AgeRank – That Other Google Algorithm

Really, is anyone else surprised that this hasn’t happened sooner? I’m 41 years old and after my last visit to the Googleplex I felt like applying for an AARP card, it was difficult to point out anyone my age walking around that campus.

A state appeals court reinstated a fired manager’s age-discrimination suit against Google Inc. today, saying a jury should hear his evidence that a supervisor told him his ideas were "too old to matter" and that the giant search engine company gave its older employees lower ratings and lesser bonuses.


Gen. Peter Pace

I sat next to 5 young soldiers on my flight home today. I was flying home, they were flying to Hawaii for R&R before deploying to Iraq. To say they were impressive young men would be an understatement, and I thought of them when I watched the video of Gen. Peter Pace’s farewell speech.

Pace is retiring after 40 years of military service and the entire video is worth watching (especially if you watched Ken Burns’ The War recently, Pace makes a comment about a Marine unit that served in the Pacific). The last 10 seconds of the video are perhaps the most poignant.

Techmeme is a Nice Swimming Pool on a Hot Day

Winer is saying that Techmeme is a cesspool, I disagree. While it is obvious that people say stupid shit to get attention on Techmeme, isn’t it true that just kind of happens all over the place?

I’ve written on more than one occasion that I’m a fan of Gabe’s work, and that comes from having watched him over the years and realizing two things about him, the first being that his ego is limited to the technical aspects of techmeme, which is not uncommon. Secondly, he is intellectually honest about his work and that is a rare thing.

I know Gabe sometimes edits stuff like this off of TechMeme to keep it stocked with real news. He probably isn’t doing that here since Techmeme is part of the story and he’d be criticized. But here’s one vote to get this kind of nonsense off the site.

PS- I thought about tinyurl’ing the link to the post, but Arrington is right, that’s just childish.

PPS- The Web 3.0 name gaming is bullshit, but it’s not gonna stick so I won’t waste any cycles writing about it. Hah, my web 3.0 meme is going to center on ignoring things that are ridiculous on their face!


Accidental Awesomeness

Props to Coté for a coining a great term. His post on TechEd ’07 CommunityDay is interesting on a couple of levels, this caught my attention:

For me, the most interesting aspect of the sessions was the hunger the audience generally had to get the code. For example, Thomas Jung demo’d a way to build Flex applications in the SAP editor [I’ve forgotten the name], doing away with the need to use FlexBuilder. Audience members kept asking him when SAP would release and where they could get it, and does it come in JSP flavor? The answer was that Thomas had worked on this after hours, that it was his code, and soon to up on Google Code as an open source offering.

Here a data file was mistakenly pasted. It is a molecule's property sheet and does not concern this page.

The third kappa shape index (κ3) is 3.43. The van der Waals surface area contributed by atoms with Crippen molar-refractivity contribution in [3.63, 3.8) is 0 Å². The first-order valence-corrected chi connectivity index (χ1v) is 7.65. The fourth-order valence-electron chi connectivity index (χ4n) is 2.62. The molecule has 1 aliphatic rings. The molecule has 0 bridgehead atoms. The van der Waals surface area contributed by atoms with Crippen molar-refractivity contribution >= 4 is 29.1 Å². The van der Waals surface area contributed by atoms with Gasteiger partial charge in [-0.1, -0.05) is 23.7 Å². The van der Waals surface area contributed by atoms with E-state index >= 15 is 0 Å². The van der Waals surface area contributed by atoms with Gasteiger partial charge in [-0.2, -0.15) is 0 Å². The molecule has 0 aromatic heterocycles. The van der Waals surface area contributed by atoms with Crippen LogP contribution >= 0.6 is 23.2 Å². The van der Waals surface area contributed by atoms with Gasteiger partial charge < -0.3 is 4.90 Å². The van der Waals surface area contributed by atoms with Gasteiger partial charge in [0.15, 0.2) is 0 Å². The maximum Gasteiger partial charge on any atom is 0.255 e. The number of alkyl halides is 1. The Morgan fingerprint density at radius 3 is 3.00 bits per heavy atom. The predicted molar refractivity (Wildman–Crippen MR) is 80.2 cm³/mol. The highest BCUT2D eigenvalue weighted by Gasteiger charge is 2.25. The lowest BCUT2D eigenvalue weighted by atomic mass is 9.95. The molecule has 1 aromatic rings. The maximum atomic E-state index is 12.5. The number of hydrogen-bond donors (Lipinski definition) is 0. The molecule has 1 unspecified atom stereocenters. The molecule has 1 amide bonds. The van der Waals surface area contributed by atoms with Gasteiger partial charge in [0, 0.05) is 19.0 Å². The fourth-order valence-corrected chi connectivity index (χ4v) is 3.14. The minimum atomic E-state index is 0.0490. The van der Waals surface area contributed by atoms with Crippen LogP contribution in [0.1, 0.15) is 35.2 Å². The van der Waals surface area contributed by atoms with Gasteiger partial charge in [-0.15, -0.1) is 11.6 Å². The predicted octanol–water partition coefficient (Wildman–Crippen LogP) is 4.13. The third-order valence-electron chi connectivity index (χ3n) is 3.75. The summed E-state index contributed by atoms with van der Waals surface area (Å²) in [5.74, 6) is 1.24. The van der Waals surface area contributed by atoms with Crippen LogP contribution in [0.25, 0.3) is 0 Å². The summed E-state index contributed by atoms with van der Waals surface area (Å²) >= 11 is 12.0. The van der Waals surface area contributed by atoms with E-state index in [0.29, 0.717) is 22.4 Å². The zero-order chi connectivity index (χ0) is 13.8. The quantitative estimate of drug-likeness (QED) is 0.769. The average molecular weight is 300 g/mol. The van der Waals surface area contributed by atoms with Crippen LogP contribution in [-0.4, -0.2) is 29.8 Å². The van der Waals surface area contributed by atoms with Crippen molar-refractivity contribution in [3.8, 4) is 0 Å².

I am hoping we see more of this, the unchaining of smart people hidden behind firewalls is nothing but goodness not just for the tech industry but for people everywhere. Open source means has ripple effects, the ripples that travel the farthest are the ones that begin with people doing things they are passionate about because it seems like a good thing to do rather than someone telling them to do it.

BTW, Coté wonders about SAP and Adobe, suggesting that their closeness is something more than just a good working partnership. These two companies have been close for years, and arguably SAP was the most important partner that Adobe had when they wanted to get into enterprise IT shops, much like SAP did more for Microsoft than any other company to legitmize SQL Server as a "real database". I wouldn’t read too much into the Apollo development work, we heard Vishal Sikka say without hesitation that they will work with Silverlight as well.

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The Best To-Do List in the Universe

I love the idea of online to-do lists but readily admit that the idea of to-do lists almost always exceeds the reality of online to-do lists. With the plethora of technology available to us today it’s almost hard to imagine that a pencil and a scrap of paper still make a more effective task list.

Nonetheless I still try out practically every service I find in the hope that something will click.

When I came across Remember the Milk I almost laughed out loud at the title, but if I were to laugh today it would be a laugh of joy because this is an impressive service that not only is effective but also fun to use.

Aside from a really nicely designed UI that is efficient in use, in other words the feature layout encourages you to take full advantage of the service, there are some really clever integrations with other services, like adding tasks via Twitter and mapping tasks on a Google map (okay, that’s probably not so clever anymore but it’s still useful). One wish list (now there’s an idea for a new service) would be integration with Google Contacts.

Also, the service takes advantage of Google Gears to enable an offline mode.

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